OCR Interpretation


The day book. (Chicago, Ill.) 1911-1917, April 06, 1916, LAST EDITION, Image 1

Image and text provided by University of Illinois at Urbana-Champaign Library, Urbana, IL

Persistent link: http://chroniclingamerica.loc.gov/lccn/sn83045487/1916-04-06/ed-1/seq-1/

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ONE CENT-
ONE CENT
LAST EDITION
ADVISES U. S. TO LEAVE MEXICO -
MILK SITUATION BECOMES SERIOUS
THE DAY BOOK
An Adless Newspaper, Daily Except Sunday
VOL 5, NO. 162 Chicago, Thursday, April 6, 1916
398
LAW GRABS ANOTHER
NEWSPAPER SLUGGER
"Spike" O'Donnell, Held For Murder, Got His Early
Rough Life Training With the Newspapers
Worked South Side For Hearst Sheet.
Edward "Spike" O'Donnell, held by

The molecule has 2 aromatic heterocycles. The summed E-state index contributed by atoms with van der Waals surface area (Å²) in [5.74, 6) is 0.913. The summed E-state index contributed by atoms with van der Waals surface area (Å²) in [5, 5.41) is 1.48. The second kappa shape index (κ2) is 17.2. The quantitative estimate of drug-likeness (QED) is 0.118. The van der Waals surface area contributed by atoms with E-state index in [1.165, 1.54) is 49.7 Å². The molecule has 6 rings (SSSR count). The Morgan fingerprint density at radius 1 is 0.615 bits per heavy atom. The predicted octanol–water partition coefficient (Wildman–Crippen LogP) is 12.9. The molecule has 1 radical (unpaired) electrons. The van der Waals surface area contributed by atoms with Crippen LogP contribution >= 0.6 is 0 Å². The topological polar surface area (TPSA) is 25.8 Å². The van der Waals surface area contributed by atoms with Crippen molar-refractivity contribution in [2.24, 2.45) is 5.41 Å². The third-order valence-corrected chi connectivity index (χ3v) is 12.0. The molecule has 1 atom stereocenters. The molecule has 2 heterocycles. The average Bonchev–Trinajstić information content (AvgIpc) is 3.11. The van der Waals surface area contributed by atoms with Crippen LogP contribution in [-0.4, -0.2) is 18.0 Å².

the police in the murder of Hugh
Coogan, was the South Side boss for
Hearst's Chicago Evening American.
He has been a circulation "pug" for
the trust press for years. Before go
ing to the American he was with
the Herald.
"Spike" was a familiar sight to
the newsboys of the -South Side be
tween the loop and 47th st. He drove
around with John Eisenlord, the big
boss .of -the American circulation
crew, boaJitUe Fprd
The newsboys were used to the
visits of the pair. Eisenlord would
stop his car near a newsstand and
jump out, followed by husky O'Don
nelL John would step up to the
boy who ran the stand and ask him
how many papers he was taking. The
boy would answer and Eisenlord
would suggest that he take a fe-w1
more on the next day; then the pair
would drive off.
On the next afternoon, when the
Chicago American -wagon came
around, perhaps Big. Ed O'Donnell
m

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